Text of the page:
Electricity users will be PAID around £100 to cut their usage
Electricity users will be PAID around £100 to cut their usage during peak hours this winter as regulator gives go-ahead to National Grid’s energy-saving scheme
- The bonus payments are only available to customers who have smart meters
- Those who agree to restrict peak time use will receive up to £100 over the winter
- Regulators hope by reducing peak time demand it will help avoid blackouts
Households with smart meters will be paid if they reduce their electricity usage during peak hours on some days this winter, after National Grid plans were given the go-ahead by the energy regulator.
The network operator, which revealed the service as part of efforts to avoid potential blackouts, has said households could save up to £100 through the limited scheme.
A previous estimate from energy firm Octopus suggested consumers could save as much as £240 if they rationed their power use over the winter months.
Energy watchdog Ofgem has approved the proposals for National Grid electricity system operator (ESO) to launch the programme, called a demand flexibility service, from November until March.
In the coming days, the ESO will seek to run the first tests for the service, which will also be available to businesses.
There will be a total of 12 test days to see how customers respond. Only customers with smart meters will be able to take part.
Energy watchdog Ofgem has approved the proposals for National Grid electricity system operator (ESO) to launch the programme, called a demand flexibility service, from November until March
The network operator, which revealed the service as part of efforts to avoid potential blackouts, has said households could save up to £100 through the limited scheme. Earlier energy company Octopus suggested its customers could save as much as £240
In the coming days, the ESO will seek to run the first tests for the service, which will also be available to businesses
But there could also be several extra days where the grid asks households to shift their use.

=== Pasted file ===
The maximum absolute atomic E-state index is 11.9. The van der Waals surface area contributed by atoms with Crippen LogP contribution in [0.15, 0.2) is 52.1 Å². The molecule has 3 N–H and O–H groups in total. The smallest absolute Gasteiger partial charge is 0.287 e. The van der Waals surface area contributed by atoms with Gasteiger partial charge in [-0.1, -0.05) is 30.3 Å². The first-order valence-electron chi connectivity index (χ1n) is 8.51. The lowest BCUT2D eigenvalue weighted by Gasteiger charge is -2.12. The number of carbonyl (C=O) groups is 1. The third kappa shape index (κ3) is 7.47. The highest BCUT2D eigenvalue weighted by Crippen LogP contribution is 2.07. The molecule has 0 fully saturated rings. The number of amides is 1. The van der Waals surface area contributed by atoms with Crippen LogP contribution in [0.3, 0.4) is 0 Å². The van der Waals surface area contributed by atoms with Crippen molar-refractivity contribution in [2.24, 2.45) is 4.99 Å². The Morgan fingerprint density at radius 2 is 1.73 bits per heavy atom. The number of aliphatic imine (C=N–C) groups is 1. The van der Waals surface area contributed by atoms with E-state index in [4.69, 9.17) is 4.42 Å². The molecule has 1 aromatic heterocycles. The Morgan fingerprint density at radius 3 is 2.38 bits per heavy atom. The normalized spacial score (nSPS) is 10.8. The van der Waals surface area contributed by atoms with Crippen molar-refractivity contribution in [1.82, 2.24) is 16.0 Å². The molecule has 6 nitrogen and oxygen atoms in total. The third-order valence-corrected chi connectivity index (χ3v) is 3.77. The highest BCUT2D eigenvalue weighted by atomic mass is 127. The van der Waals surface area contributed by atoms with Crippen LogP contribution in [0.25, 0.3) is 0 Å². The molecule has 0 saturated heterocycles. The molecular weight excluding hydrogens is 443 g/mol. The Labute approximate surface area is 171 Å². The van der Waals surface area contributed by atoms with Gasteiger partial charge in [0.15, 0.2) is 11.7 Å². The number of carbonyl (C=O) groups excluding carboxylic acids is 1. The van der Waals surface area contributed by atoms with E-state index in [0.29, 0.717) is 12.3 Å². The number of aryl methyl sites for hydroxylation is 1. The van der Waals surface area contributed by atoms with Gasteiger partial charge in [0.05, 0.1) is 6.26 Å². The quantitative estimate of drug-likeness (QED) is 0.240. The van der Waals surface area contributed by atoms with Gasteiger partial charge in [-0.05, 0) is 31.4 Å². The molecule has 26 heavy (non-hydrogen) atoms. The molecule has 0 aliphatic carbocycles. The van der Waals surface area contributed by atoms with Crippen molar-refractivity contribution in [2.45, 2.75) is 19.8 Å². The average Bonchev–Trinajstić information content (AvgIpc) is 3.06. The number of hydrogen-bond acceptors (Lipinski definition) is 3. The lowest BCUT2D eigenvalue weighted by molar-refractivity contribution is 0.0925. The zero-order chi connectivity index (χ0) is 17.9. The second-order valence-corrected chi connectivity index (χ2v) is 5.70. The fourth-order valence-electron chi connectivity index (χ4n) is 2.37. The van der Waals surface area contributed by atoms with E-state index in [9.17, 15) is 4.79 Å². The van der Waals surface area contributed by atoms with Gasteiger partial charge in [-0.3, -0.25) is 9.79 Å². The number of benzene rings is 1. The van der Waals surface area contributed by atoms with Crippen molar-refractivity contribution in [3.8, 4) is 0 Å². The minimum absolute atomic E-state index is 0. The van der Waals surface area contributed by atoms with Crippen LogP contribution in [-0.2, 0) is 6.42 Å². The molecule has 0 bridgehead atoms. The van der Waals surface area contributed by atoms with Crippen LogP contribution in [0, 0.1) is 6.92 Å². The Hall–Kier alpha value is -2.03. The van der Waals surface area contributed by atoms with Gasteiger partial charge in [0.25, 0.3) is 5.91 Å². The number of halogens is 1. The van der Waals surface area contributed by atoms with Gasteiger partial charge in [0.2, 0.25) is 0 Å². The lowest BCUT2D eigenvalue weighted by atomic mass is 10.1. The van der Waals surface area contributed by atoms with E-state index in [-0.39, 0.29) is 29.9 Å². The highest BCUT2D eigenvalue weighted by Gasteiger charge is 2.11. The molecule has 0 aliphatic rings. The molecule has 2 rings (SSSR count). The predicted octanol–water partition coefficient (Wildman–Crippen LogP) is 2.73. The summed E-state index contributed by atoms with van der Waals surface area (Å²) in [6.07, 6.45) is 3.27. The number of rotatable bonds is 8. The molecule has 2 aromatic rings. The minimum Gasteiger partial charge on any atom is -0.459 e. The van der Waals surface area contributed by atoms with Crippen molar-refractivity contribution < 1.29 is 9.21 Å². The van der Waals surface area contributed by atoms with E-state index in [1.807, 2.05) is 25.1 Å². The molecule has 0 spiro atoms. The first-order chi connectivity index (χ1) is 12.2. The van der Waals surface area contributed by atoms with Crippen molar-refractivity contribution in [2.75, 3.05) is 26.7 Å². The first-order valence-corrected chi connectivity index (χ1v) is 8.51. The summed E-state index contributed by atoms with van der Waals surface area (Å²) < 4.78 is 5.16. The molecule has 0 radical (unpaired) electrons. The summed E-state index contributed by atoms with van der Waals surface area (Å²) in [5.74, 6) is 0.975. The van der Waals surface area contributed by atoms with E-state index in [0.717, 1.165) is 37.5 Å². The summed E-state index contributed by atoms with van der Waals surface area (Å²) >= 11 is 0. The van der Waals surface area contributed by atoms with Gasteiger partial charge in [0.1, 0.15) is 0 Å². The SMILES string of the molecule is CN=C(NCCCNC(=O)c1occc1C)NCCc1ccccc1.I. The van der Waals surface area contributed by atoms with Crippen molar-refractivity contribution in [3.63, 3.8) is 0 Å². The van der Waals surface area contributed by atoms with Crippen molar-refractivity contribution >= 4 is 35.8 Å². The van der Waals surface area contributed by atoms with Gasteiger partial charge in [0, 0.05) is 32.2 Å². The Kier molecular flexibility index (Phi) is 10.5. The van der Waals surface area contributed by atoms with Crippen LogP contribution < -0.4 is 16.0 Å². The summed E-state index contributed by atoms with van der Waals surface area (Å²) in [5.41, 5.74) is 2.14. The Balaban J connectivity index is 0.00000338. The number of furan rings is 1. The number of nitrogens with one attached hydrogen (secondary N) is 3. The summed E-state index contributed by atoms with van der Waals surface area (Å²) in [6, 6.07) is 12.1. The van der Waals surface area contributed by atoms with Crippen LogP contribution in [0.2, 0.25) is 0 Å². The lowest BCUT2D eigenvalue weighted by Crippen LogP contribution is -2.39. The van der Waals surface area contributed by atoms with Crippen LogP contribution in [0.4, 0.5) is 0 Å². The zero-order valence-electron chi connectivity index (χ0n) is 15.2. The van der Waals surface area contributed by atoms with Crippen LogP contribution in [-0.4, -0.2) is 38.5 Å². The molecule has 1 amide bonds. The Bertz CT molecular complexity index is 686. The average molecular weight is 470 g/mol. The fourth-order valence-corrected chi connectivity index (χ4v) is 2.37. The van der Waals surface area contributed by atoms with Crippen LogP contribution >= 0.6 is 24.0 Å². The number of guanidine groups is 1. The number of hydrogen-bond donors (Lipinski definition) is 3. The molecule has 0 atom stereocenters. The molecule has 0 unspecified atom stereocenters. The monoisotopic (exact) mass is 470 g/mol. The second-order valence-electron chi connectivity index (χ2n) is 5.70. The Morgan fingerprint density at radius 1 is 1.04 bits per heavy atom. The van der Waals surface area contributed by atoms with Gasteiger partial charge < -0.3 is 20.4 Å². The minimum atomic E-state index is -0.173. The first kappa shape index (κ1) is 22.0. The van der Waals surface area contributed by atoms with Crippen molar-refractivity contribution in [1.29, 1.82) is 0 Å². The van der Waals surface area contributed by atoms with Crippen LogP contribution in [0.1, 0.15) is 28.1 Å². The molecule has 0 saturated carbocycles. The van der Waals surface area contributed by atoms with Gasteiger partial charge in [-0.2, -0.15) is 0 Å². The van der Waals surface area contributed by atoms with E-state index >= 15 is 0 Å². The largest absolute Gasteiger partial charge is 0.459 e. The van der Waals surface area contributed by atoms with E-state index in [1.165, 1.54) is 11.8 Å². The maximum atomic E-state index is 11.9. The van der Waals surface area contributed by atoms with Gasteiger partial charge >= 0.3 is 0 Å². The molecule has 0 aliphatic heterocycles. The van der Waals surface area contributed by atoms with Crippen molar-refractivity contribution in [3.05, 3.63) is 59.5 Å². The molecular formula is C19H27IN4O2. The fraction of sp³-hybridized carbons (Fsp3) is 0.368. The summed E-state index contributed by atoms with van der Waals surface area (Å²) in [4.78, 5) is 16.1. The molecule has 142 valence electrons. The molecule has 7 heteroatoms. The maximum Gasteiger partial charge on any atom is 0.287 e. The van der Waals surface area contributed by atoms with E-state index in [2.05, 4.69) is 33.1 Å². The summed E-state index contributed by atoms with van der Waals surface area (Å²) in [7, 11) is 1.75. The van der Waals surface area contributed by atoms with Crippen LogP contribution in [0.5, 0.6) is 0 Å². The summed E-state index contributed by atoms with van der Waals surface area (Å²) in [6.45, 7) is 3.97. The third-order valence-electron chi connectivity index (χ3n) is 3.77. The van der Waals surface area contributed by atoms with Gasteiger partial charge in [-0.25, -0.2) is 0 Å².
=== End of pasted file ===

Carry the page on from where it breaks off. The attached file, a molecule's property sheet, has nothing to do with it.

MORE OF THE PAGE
Octopus Energy, which is so far the only supplier which appears to be signing up customers, estimates that the system might be used around 13 times this winter to prevent shortages of energy on the grid. National Grid has not released any such estimates.
So far around 350,000 of the company’s customers have signed up to the scheme. Ovo Energy has launched a smaller scheme that is not linked to National Grid’s, but offers similar benefits.
Households participating through the programme will be sent a message from their supplier if there is increased pressure on the system.
It will ask people and businesses who have signed up to reduce or move their electricity usage outside peak hours.
It comes a month after the operator warned in its winter outlook that the first planned blackouts in decades might hit parts of the country this winter if power plants cannot get enough gas to keep running.
In what it called an ‘unlikely’ scenario, the ESO said that households and businesses might face planned three-hour outages to ensure the grid does not collapse.
Fintan Slye, executive director of the ESO, said: ‘We are delighted that Ofgem have approved the use of our Demand Flexibility Service this winter.
Octopus Energy said that 320,000 of its customers (out of 1.4 million who were eligible) had decided to sign up to the scheme
The savings are only possible for customers who have a smart meter (Pictured: An analogue electricity meter)
‘It will help mitigate the potential risks that the ESO has outlined in its Winter Outlook and will allow consumers to see a financial return for reducing their electricity use at peak times.
‘As a responsible operator of the electricity system we have developed this innovative Demand Flexibility Service to compliment the robust set of tools we already use to balance the electricity system every day.’
So-called demand-side responses have been touted by industry experts for years as an effective way of preventing blackouts and helping households use energy at times when wind turbines and solar panels are producing lots of energy.
In future the hope is that a household’s smart meter can itself detect when there is a lot of cheap renewable electricity available, and at that point it can start charging the car, or heating the home.
The current set-up will likely not be automated for most households. Instead people will have to manually decide to put on their washing machine at a different time, or not plug in their electric car until later in the evening.
No one will be penalised for not taking part in the scheme, and those who sign up can still use as much electricity as they want during peak hours.
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